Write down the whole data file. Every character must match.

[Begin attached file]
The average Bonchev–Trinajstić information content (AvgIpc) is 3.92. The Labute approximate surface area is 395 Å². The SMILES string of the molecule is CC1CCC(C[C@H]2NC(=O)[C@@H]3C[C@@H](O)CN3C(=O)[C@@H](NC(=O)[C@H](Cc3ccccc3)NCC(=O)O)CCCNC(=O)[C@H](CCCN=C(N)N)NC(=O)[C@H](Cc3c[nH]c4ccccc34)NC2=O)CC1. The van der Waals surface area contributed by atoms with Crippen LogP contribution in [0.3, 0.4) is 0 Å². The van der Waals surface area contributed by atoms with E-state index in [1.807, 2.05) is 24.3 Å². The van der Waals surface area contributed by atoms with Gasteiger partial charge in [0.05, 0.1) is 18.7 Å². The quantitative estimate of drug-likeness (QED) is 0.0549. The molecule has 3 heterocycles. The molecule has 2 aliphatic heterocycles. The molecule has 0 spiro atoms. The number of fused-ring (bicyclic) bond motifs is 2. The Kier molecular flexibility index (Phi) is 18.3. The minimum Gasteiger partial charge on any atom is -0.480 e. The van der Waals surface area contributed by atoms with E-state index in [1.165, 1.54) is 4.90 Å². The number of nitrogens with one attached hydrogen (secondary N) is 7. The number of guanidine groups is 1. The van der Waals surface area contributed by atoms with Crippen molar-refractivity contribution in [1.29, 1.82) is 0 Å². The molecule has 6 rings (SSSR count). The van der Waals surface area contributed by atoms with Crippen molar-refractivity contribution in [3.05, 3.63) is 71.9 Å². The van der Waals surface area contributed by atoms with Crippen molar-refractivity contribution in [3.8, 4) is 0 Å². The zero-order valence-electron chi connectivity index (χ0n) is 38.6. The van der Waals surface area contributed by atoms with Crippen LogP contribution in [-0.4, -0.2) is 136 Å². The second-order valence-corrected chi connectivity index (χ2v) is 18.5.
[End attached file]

The average Bonchev–Trinajstić information content (AvgIpc) is 3.92. The Labute approximate surface area is 395 Å². The SMILES string of the molecule is CC1CCC(C[C@H]2NC(=O)[C@@H]3C[C@@H](O)CN3C(=O)[C@@H](NC(=O)[C@H](Cc3ccccc3)NCC(=O)O)CCCNC(=O)[C@H](CCCN=C(N)N)NC(=O)[C@H](Cc3c[nH]c4ccccc34)NC2=O)CC1. The van der Waals surface area contributed by atoms with Crippen LogP contribution in [0.3, 0.4) is 0 Å². The van der Waals surface area contributed by atoms with E-state index in [1.807, 2.05) is 24.3 Å². The van der Waals surface area contributed by atoms with Gasteiger partial charge in [0.05, 0.1) is 18.7 Å². The quantitative estimate of drug-likeness (QED) is 0.0549. The molecule has 3 heterocycles. The molecule has 2 aliphatic heterocycles. The molecule has 0 spiro atoms. The number of fused-ring (bicyclic) bond motifs is 2. The Kier molecular flexibility index (Phi) is 18.3. The minimum Gasteiger partial charge on any atom is -0.480 e. The van der Waals surface area contributed by atoms with E-state index in [1.165, 1.54) is 4.90 Å². The number of nitrogens with one attached hydrogen (secondary N) is 7. The number of guanidine groups is 1. The van der Waals surface area contributed by atoms with Crippen molar-refractivity contribution in [1.29, 1.82) is 0 Å². The molecule has 6 rings (SSSR count). The van der Waals surface area contributed by atoms with Crippen molar-refractivity contribution in [3.05, 3.63) is 71.9 Å². The van der Waals surface area contributed by atoms with Crippen molar-refractivity contribution in [3.8, 4) is 0 Å². The zero-order valence-electron chi connectivity index (χ0n) is 38.6. The van der Waals surface area contributed by atoms with Crippen LogP contribution in [-0.4, -0.2) is 136 Å². The second-order valence-corrected chi connectivity index (χ2v) is 18.5.